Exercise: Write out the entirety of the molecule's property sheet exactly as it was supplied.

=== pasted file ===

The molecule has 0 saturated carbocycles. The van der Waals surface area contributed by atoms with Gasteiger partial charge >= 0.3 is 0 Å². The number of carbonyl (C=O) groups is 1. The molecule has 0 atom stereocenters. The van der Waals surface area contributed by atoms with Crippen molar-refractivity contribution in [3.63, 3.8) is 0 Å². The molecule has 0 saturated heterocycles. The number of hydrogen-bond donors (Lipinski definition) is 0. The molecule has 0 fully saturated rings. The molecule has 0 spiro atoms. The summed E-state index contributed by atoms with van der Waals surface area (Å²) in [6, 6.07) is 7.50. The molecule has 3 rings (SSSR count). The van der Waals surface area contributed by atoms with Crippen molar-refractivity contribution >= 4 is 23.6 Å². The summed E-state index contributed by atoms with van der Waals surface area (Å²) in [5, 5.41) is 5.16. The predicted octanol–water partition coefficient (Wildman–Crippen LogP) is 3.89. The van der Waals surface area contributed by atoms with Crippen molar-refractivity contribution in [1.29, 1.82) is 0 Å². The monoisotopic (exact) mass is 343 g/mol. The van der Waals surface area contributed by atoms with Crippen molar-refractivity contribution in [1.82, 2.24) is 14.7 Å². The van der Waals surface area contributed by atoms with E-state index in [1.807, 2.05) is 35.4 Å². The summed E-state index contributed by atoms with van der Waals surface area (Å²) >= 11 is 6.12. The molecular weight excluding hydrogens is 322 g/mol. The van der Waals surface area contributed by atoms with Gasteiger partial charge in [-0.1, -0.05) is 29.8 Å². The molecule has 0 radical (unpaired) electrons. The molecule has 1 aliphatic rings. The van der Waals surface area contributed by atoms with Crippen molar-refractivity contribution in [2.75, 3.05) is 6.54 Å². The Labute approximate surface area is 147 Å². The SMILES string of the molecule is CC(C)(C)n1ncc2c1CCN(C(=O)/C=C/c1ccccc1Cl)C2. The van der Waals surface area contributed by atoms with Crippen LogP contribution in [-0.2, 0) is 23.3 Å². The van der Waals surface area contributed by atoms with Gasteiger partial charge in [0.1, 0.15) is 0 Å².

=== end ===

The molecule has 0 saturated carbocycles. The van der Waals surface area contributed by atoms with Gasteiger partial charge >= 0.3 is 0 Å². The number of carbonyl (C=O) groups is 1. The molecule has 0 atom stereocenters. The van der Waals surface area contributed by atoms with Crippen molar-refractivity contribution in [3.63, 3.8) is 0 Å². The molecule has 0 saturated heterocycles. The number of hydrogen-bond donors (Lipinski definition) is 0. The molecule has 0 fully saturated rings. The molecule has 0 spiro atoms. The summed E-state index contributed by atoms with van der Waals surface area (Å²) in [6, 6.07) is 7.50. The molecule has 3 rings (SSSR count). The van der Waals surface area contributed by atoms with Crippen molar-refractivity contribution >= 4 is 23.6 Å². The summed E-state index contributed by atoms with van der Waals surface area (Å²) in [5, 5.41) is 5.16. The predicted octanol–water partition coefficient (Wildman–Crippen LogP) is 3.89. The van der Waals surface area contributed by atoms with Crippen molar-refractivity contribution in [1.29, 1.82) is 0 Å². The monoisotopic (exact) mass is 343 g/mol. The van der Waals surface area contributed by atoms with Crippen molar-refractivity contribution in [1.82, 2.24) is 14.7 Å². The van der Waals surface area contributed by atoms with E-state index in [1.807, 2.05) is 35.4 Å². The summed E-state index contributed by atoms with van der Waals surface area (Å²) >= 11 is 6.12. The molecular weight excluding hydrogens is 322 g/mol. The van der Waals surface area contributed by atoms with Gasteiger partial charge in [-0.1, -0.05) is 29.8 Å². The molecule has 0 radical (unpaired) electrons. The molecule has 1 aliphatic rings. The van der Waals surface area contributed by atoms with Crippen molar-refractivity contribution in [2.75, 3.05) is 6.54 Å². The Labute approximate surface area is 147 Å². The SMILES string of the molecule is CC(C)(C)n1ncc2c1CCN(C(=O)/C=C/c1ccccc1Cl)C2. The van der Waals surface area contributed by atoms with Crippen LogP contribution in [-0.2, 0) is 23.3 Å². The van der Waals surface area contributed by atoms with Gasteiger partial charge in [0.1, 0.15) is 0 Å².